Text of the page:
The cover of your book of poems, The Politics of Knives, is incredibly unique, where did the idea come from? Butterflies tend to be a symbol of rebirth/renewal in their ability to transform from one form into another. Does the “nailing to the wall” symbolize anything that is within the book?
The cover is a photo by Robert and Shana Parke Harrison that existed prior to the book’s existence. I love their artwork and when Coach House Books asked if I had any cover ideas I sent them this photo.
They hated it, thinking it was too obvious — violent photo for a violent book. I think the exact word was that it was “unsubtle.” I eventually convinced them of its glory.
The reason I wanted this image is precisely because it is not subtle, because it serves as something of a metaphor for brutality against beauty — but a brutality that at some point becomes beautiful itself. I felt that was a nice way of summarizing my aesthetic.
“In Vitro City” was filled with a ton of imagery, creating depictions of bombs dropping and waking up in a world that doesn’t seem to make sense, that can be applicable to the world we currently live in. What was the inspiration for this piece? In addition, what does the line “erasers at the ends of penises” mean?
I read Nathalie Stephens’s book Paper City, which is incredible, and I loved her title, and around that time I ran across the phrase “in vitro” somewhere and was holding the book and “In Vitro City” appeared as a phrase in my mind. Often I just like a phrase and think it would make a great title and then come up with an idea to follow from the title, which is what happened here.
The obvious thing seemed to be to write a long poem about a city where things exist in some state of flux and then I settled on the flux/transition state of demolition. I feel that life itself is a process of falling apart and so why not metaphorize life as a city in collapse.
The line “erasers at the end of penises” is a metaphor for ICBMs.
In your words, The Politics of Knives is a book with poems about violence and narratives, and this can be seen in a number of the works within the text like “In Vitro City,” where you describe scenes of bombs being dropped repeatedly. Were these themes inspired by any specific event that has taken place within the world?
No, but by the world in a broad sense, which I see as a place of ceaseless, nightmarish violence.
The amount of words on each page varies as you go through the words, and some pages only have a line. Is this a method to draw emphasis to that specific line in order to portray the message further and leave no room for misinterpretation?
Yes and no — it’s a technique meant to draw emphasis but often to lines that are most susceptible to misinterpretation. I like it when people misread literature and I work to produce lines that have actual legitimate meanings and are not nonsense but can be interpreted multiple ways.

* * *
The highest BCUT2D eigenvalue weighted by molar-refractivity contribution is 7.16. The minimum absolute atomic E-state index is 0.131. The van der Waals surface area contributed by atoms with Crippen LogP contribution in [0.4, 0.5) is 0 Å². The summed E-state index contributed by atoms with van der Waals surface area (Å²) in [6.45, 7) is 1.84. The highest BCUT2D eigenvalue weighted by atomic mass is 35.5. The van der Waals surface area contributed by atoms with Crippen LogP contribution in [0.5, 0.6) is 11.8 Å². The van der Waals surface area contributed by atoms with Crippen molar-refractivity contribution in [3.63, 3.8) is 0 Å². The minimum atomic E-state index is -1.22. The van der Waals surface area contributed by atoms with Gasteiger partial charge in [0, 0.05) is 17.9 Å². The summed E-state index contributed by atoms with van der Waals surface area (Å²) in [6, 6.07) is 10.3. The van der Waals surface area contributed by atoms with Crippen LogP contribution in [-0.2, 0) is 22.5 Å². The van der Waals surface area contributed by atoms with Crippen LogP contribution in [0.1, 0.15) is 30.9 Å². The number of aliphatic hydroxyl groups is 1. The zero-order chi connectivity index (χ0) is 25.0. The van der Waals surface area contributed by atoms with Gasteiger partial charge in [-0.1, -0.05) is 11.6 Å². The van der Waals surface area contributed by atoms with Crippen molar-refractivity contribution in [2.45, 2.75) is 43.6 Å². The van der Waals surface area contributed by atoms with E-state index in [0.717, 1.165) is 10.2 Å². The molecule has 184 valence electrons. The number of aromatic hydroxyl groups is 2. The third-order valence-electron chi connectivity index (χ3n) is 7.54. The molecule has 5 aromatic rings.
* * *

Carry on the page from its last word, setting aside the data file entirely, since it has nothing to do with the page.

Nevertheless, it annoys me when obvious things get misinterpreted, things that are obvious to me. Like when I wrote “twelve awaited another” it seemed obviously an allusion to Judas but I’ve had reviewers assume bizarre things like I miscalculated the number of muses in ancient Greece. One reviewer took my mention of “Count Westwest” in a poem about Kafka’s The Castle as a reference to a writer of Harry Potter fan fiction who has that Internet handle. Which is moronic. Count Westwest is the count in Kafka’s The Castle.
As a book of poetry, this is the first time I am seeing such an experimental and diverse array of prose. What made you decide that erasure poetry was the best style for The Politics of Knives?
There actually isn’t any erasure poetry in The Politics of Knives. It just seems like there is, because the title poem, “The Politics of Knives,” contains black bars like text is redacted — and then other poems have strange gaps in logic between sentences and it feels like they are fragments from a larger whole.
But there is nothing beneath those bars. There was no larger whole. I added those bars like I would add words, not to cover things up but to build, to serve as breaks for rhythm.
However, I do mimic the style and tone of erasure poetry throughout and deletion/erasure is a persistent theme. I don’t like to write erasure poetry, however. I prefer to mimic the style and tone of experimental techniques more than I like actually using them. Otherwise the techniques limit you and you can’t get vicious enough with the language, you’re stuck with the source text’s language, which is often tamer than I want.
Sometimes, I use those techniques. But more often I mimic them and judge my success or failure on whether or not people assume I have used the techniques. People keep calling that particular poem an erasure poem and so I guess I won.
In the beginning of the book, there are two texts from Plutarch and Fitzpatrick, what was the significance of using these two quotes and how what how should they function in relation to the overall text?
They both relate to assassination. Literal, political assassination in the case of the summary of Caesar’s death and a figurative, capitalist assassination (aiding your self-suicide through consumerism) in the case of the Fitzpatrick quote.
Throughout the texts, there is an inconsistency with the formatting of words on the page, and it’s very interesting and unique. How does this impact the work? What made you want to format your work “unconventionally”?